7. 7. Evidence-based 7 © 2006 Random samples (cont.) • Random samples are rarely utilized in health care research • Instead, patients are randomly assigned to treatment and control groups – Each person has an equal chance of being assigned to either of the groups • Random assignment is also known as randomization
  8. 8. Evidence-based 8 © 2006 Descriptive statistics (DSs) • A way to summarize data from a sample or a population • DSs illustrate the shape, central tendency, and variability of a set of data – The shape of data has to do with the frequencies of the values of observations
  9. 9. Evidence-based 9 © 2006 DSs (cont.) – Central tendency describes the location of the middle of the data – Variability is the extent values are spread above and below the middle values • a.k.a., Dispersion • DSs can be distinguished from inferential statistics – DSs are not capable of testing hypotheses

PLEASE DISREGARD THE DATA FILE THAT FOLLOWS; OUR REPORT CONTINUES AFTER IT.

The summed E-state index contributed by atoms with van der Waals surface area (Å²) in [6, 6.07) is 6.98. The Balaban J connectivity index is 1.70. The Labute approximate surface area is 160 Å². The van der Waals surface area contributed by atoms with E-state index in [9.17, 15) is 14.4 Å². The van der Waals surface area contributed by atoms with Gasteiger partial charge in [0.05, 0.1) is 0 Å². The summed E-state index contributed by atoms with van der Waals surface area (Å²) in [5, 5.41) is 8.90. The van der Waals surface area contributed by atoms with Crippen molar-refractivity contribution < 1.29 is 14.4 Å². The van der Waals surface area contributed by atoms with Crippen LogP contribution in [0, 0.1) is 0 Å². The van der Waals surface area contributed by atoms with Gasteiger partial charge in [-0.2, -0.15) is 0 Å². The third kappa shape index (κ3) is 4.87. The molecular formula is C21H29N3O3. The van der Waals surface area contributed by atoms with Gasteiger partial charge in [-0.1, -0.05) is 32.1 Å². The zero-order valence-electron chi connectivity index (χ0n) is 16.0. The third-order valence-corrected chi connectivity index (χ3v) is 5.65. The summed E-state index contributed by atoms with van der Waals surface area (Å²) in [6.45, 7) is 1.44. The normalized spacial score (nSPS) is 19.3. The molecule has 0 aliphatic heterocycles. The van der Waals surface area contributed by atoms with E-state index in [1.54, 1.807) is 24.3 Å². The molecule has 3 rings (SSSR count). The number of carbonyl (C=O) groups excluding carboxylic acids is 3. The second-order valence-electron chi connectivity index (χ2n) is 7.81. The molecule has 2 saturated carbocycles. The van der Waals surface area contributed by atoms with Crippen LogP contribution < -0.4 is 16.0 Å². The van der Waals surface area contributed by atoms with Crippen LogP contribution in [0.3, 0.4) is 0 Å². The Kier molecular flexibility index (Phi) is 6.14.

10. 10. Evidence-based 10 © 2006 Hypothetical study data (partial from book) Case # Visits 11 77 22 22 33 22 44 33 55 44 66 33 77 55 88 33 99 44 1010 66 1111 22 1212 33 1313 77 1414 44 • Distribution provides a summary of: – Frequencies of each of the values • 2 – 3 • 3 – 4 • 4 – 3 • 5 – 1 • 6 – 1 • 7 – 2 – Ranges of values • Lowest = 2 • Highest = 7 etc.
  11. 11. Evidence-based 11 © 2006 Frequency distribution table Frequency Percent Cumulative % • 2 3 21.4 21.4 • 3 4 28.6 50.0 • 4 3 21.4 71.4 • 5 1 7.1 78.5 • 6 1 7.1 85.6 • 7 2 14.3 100.0
  12. 12. Evidence-based 12 © 2006 Frequency distributions are often depicted by a histogram